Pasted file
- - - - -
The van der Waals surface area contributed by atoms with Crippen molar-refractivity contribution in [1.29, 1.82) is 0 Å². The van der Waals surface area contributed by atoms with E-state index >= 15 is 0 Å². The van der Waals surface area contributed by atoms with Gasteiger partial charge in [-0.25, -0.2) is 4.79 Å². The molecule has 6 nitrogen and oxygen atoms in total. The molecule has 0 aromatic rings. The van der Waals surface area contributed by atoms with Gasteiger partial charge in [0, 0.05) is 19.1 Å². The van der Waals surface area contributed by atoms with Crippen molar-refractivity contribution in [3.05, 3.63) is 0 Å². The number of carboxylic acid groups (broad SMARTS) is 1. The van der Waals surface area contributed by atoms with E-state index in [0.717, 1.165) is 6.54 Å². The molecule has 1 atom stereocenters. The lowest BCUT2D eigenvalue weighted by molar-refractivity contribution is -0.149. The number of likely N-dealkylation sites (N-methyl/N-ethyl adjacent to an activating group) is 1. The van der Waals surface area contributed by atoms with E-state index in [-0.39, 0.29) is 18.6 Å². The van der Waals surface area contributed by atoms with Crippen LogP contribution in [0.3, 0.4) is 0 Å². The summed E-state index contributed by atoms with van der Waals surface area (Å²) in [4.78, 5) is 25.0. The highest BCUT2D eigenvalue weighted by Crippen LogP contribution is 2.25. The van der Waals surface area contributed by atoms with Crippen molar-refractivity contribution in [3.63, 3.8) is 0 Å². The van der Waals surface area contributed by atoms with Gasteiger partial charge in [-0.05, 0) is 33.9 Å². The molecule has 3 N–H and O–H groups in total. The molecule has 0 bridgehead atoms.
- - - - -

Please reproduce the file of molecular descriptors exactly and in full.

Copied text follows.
The van der Waals surface area contributed by atoms with Crippen molar-refractivity contribution in [1.29, 1.82) is 0 Å². The van der Waals surface area contributed by atoms with E-state index >= 15 is 0 Å². The van der Waals surface area contributed by atoms with Gasteiger partial charge in [-0.25, -0.2) is 4.79 Å². The molecule has 6 nitrogen and oxygen atoms in total. The molecule has 0 aromatic rings. The van der Waals surface area contributed by atoms with Gasteiger partial charge in [0, 0.05) is 19.1 Å². The van der Waals surface area contributed by atoms with Crippen molar-refractivity contribution in [3.05, 3.63) is 0 Å². The number of carboxylic acid groups (broad SMARTS) is 1. The van der Waals surface area contributed by atoms with E-state index in [0.717, 1.165) is 6.54 Å². The molecule has 1 atom stereocenters. The lowest BCUT2D eigenvalue weighted by molar-refractivity contribution is -0.149. The number of likely N-dealkylation sites (N-methyl/N-ethyl adjacent to an activating group) is 1. The van der Waals surface area contributed by atoms with E-state index in [-0.39, 0.29) is 18.6 Å². The van der Waals surface area contributed by atoms with Crippen LogP contribution in [0.3, 0.4) is 0 Å². The summed E-state index contributed by atoms with van der Waals surface area (Å²) in [4.78, 5) is 25.0. The highest BCUT2D eigenvalue weighted by Crippen LogP contribution is 2.25. The van der Waals surface area contributed by atoms with Crippen molar-refractivity contribution in [3.63, 3.8) is 0 Å². The van der Waals surface area contributed by atoms with Gasteiger partial charge in [-0.05, 0) is 33.9 Å². The molecule has 3 N–H and O–H groups in total. The molecule has 0 bridgehead atoms.